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So You Think You Want a High Drive Puppy

Posted: 01-01-2008 • Length: 3 Minutes, 58 Seconds
Categories: Basic Obedience, Eds Picks, Management, Puppies, Working/Sport Dog Training
Have a look at this video of Ed & Cindy's Puppy, Endy, at 9.5 Weeks

I can't tell you how often I have heard people say they would like their next puppy to be a high drive dog.

My comment is usually "Be careful what you wish for because it may come true."

Many people don't know how much work it is to raise a high drive dog. The fact is most people are simply not equipped from a skill level to be able to raise a high drive dog.

Take a good hard look at Endy being Endy here. Very few people could handle a puppy like this.

In the beginning, like the first 15 minutes, it's easy to say "ISN'T THAT CUTE."

But what about 2 hours from now? Or what about a week of this when the puppy is still demanding 4 times the work of raising a 2 year old human?

Puppies like this require management 100% of their time. They not only need to have their physical needs met, just as importantly they require their mental needs met.

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5/5 stars | 18 ratings

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1/5 stars

High drive really. My 4.5 yo smooth collie is a barely reformed sheep killer. This Mal isnt even close. He makes some working Border Collies look like lazy big old coach potatoes. A Mal is herding dog. They need to work sheep. My smoothie finally is growing up and listening. My collies start their herding lessons at 8wo. My brother has two Mals from one of the top breeders in the US and both my collies have higher prey drive.

5/5 stars

I got a high drive 7 month old that had been kenneled the major part of her life. If it where not for the video's and training tips here I would have thumped her. Now 4 months latter we are doing well. followed the Michael Ellis system, as well as the free video's on basic dog stuff.She is now a happy worker and pushes me to work her. Thanks

5/5 stars

Brilliant example I love it and hope you don't mind if I share the video. So many people go out and buy pups with high drive or breeds with energy to burn and then provide no stimulation what so ever nor do they have any form of management in place such as pens or grates. You are so correct in the biggest reason that dogs end up in refuges - they are ruined but the very first person who purchased them. Thank you for making such a great recording.

5/5 stars

This is an excellent visualization of high drive. I have had rotties for 30 years so felt comfortable asking for the most energetic puppy from a top breeder--even though I am older (70) I figured I knew the breed. She is now 16 months and sometimes I am amazed that she hasn't eaten anything that will kill her. She would eat those cardboard boxes. She crumbles any hard rubber toys, eats kleenex, socks, her new cargo pad in the back of the car, etc. But we are now ready to trial in agility and when I see her run I think yes...this is why I wanted this dog. She is amazing!! Management every minute and lots of exercise with steady training are key. The dominant dog collar has given me the control I didn't have before. Thanks for all the information.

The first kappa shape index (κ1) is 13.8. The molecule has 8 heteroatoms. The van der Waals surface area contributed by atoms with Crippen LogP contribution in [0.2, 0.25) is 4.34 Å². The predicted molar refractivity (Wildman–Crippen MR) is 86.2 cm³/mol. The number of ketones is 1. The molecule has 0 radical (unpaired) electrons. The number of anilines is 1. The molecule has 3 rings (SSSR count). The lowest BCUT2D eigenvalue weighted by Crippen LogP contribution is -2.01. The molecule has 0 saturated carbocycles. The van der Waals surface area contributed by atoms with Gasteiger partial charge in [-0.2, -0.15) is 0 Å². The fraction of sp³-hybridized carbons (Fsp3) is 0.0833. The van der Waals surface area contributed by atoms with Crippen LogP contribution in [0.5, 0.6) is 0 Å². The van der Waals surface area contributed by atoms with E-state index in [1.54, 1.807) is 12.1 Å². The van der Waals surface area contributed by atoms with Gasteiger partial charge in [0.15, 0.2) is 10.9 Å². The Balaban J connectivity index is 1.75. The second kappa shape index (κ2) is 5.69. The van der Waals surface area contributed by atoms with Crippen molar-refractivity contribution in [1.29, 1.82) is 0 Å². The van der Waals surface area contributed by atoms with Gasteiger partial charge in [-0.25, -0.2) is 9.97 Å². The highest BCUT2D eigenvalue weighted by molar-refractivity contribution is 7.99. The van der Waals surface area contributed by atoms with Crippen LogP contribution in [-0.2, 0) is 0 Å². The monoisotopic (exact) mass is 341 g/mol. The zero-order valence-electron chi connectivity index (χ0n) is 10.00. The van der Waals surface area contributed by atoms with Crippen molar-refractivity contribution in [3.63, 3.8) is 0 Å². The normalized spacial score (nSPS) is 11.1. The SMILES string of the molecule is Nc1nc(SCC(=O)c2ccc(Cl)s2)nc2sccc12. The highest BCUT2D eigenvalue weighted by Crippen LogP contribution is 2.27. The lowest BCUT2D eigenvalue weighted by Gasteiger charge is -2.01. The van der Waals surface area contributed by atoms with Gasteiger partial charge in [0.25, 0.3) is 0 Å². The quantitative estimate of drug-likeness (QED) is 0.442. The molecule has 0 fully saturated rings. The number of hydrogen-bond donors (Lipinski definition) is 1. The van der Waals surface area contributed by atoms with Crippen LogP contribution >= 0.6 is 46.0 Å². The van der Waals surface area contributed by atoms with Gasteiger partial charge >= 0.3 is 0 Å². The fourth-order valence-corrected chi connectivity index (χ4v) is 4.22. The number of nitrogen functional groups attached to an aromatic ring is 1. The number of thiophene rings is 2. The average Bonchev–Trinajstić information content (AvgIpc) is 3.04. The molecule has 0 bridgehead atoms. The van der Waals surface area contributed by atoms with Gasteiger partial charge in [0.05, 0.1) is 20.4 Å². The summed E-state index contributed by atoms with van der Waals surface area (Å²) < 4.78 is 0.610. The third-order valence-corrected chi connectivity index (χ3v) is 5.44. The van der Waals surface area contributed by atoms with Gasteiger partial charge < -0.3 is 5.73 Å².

5/5 stars

This made me laugh and shake my head. It also made me get a little misty. My first GSD was a very high drive puppy and I was COMPLETELY CLUELESS about what I had gotten myself into. THANK GOD I FOUND LEERBURG and so I learned to manage him better... but only after he was a year old. Now, several years later and several low drive dogs later, I have recently gotten a new pup who is high drive German working line and I am so grateful to be able to appreciate him and understand him. I love this video and wish everyone who thinks they want a pup with high drive really understood what this video shows. The analogy to giving a 16 year old a Porsche is pretty apt -- because both choices can lead to injury and/or tragedy. In anticipation of this new pup I contacted Cindy and am so grateful for the continued support of the training videos, Q&A and articles - and suggestions. Like getting a Porsche later in life when you have the experience to value it, I am happy to now really appreciate the incredible mind and talents of my new pup. Thank you Ed & Cindy and everyone at Leerburg for all you do!

5/5 stars

Excellent visual of what these puppies are like with fair warning of the time and commitment it takes to raise them. I especially appreciate the comment about how these high-energy dogs often end up in shelters or worse. We foster Belgian Malinois puppies for the military, and it is a full-time job that requires patience and support from the trained foster coordinators at Lackland. Our puppies are never left off leash in the house or yard unless they are in their crates. They are also visually supervised at all times out of the crate. We can let the leash drag but want it handy to prevent the puppy from harming itself in some way. They want to eat EVERYTHING!